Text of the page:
While no reasonable person enjoys fighting, from the eve of man's history individuals and groups of individuals have often had no other choice than to bear arms or perish. Though many in the collision repair industry can't or won't see the writing on the wall - still stubbornly denying that the majority of this industry faces extinction - a simple look at the history of collision repair should convince even the most skeptical among us.
"When Insurers contrived the Direct Repair system, assuring us this was 'the wave of the future,' though I knew it was too good to be true, I became a DRP shop." Whether or not you belong to DRPs, you can't deny that DRP-relationships have been a major contributor to splitting the repair industry. Many who originally looked at DRP relationships as a cash-cow, now look at the system with a jaundiced eye. Direct Repair has destroyed the free- enterprise system of business as it relates to collision repair. And when some insurers promote their claim that Direct Repair actually enhances free-enterprise, they find no shortage of stooges among repairer ranks to agree with them - those who will say anything to get another repair directed to their door.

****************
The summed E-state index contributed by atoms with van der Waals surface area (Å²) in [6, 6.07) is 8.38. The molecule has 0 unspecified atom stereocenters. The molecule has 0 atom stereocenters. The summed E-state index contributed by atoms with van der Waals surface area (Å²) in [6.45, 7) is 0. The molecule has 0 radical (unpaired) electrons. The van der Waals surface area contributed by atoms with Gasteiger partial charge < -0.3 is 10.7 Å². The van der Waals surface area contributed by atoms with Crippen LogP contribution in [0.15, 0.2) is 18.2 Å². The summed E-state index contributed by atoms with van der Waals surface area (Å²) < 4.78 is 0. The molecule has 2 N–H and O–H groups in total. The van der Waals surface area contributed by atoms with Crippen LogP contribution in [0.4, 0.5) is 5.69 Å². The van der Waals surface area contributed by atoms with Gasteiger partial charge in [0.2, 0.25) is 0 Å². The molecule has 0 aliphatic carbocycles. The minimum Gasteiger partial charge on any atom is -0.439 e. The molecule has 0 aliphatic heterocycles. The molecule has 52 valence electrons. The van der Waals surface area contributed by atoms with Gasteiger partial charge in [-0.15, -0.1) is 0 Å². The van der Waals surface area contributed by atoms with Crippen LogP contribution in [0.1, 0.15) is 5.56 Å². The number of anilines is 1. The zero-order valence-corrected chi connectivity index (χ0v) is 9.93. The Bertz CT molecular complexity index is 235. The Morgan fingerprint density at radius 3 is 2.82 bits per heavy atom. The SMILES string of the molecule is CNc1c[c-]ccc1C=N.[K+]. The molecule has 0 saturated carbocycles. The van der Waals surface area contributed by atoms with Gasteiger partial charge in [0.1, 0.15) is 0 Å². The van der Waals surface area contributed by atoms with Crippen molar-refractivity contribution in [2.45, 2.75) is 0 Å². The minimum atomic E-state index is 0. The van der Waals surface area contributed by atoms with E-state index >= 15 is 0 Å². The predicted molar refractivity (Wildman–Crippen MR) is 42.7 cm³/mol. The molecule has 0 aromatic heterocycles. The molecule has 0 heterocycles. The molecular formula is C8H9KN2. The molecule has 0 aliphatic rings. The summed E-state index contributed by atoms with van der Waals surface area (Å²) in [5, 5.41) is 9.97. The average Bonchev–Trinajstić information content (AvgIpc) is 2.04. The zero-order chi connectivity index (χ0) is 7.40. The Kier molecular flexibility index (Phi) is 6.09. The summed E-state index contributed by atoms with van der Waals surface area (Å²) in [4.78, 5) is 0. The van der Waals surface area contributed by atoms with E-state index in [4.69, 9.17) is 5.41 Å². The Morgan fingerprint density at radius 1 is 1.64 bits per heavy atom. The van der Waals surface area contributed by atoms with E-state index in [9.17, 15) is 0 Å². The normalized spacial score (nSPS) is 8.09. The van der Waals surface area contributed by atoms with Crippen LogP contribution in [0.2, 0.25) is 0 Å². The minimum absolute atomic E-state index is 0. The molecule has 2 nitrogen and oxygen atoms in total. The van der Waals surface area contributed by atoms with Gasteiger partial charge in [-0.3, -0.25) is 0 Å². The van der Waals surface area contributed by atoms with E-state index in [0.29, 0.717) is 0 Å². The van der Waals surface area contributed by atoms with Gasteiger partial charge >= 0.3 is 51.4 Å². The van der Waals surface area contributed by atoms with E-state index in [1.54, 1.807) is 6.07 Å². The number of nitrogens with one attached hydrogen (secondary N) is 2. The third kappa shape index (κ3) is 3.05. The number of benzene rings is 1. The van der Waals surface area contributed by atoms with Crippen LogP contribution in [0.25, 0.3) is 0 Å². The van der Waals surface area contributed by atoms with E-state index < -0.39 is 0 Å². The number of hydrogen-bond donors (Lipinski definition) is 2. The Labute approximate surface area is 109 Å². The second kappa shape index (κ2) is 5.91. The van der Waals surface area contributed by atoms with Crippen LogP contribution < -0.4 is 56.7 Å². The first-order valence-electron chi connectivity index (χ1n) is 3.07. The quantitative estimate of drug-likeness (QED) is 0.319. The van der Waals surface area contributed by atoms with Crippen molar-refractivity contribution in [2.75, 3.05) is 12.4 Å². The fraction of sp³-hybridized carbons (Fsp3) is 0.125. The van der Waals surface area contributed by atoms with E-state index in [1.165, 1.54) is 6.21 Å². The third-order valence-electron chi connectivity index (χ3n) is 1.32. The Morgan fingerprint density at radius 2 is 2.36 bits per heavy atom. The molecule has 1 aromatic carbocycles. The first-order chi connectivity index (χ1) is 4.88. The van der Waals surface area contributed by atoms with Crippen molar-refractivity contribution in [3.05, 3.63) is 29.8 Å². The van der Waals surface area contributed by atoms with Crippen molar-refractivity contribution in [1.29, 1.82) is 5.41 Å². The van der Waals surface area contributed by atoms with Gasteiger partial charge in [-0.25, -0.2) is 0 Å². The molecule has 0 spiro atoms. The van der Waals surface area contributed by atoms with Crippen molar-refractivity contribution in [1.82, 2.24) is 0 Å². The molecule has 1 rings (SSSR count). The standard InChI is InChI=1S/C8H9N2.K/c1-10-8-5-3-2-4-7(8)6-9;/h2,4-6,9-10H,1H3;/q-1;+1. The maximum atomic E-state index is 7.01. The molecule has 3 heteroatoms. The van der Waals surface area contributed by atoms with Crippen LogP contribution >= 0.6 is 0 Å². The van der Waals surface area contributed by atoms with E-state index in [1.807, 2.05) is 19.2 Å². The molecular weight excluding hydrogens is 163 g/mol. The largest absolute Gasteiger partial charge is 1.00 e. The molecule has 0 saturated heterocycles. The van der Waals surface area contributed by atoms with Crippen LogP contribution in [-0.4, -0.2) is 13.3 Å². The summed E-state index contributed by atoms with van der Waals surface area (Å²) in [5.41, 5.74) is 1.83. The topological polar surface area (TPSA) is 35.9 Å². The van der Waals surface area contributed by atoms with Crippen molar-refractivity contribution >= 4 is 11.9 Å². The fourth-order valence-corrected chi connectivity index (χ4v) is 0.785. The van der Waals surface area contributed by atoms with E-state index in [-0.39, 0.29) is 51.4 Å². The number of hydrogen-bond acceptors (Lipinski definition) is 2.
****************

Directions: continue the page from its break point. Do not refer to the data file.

"When Insurers heavily infiltrated, influenced, and watered down repairer associations, in the spirit of hearing all sides of the issue, I did nothing to stop them." Have you ever heard of an insurer association that accepts the attendance and influence of collision repairers in their decision-making meetings? Ever? The reason: insurers care nothing what you or I think. And why should they, when the great majority of our group regularly fall for, or at best don't confront and protest, their lies.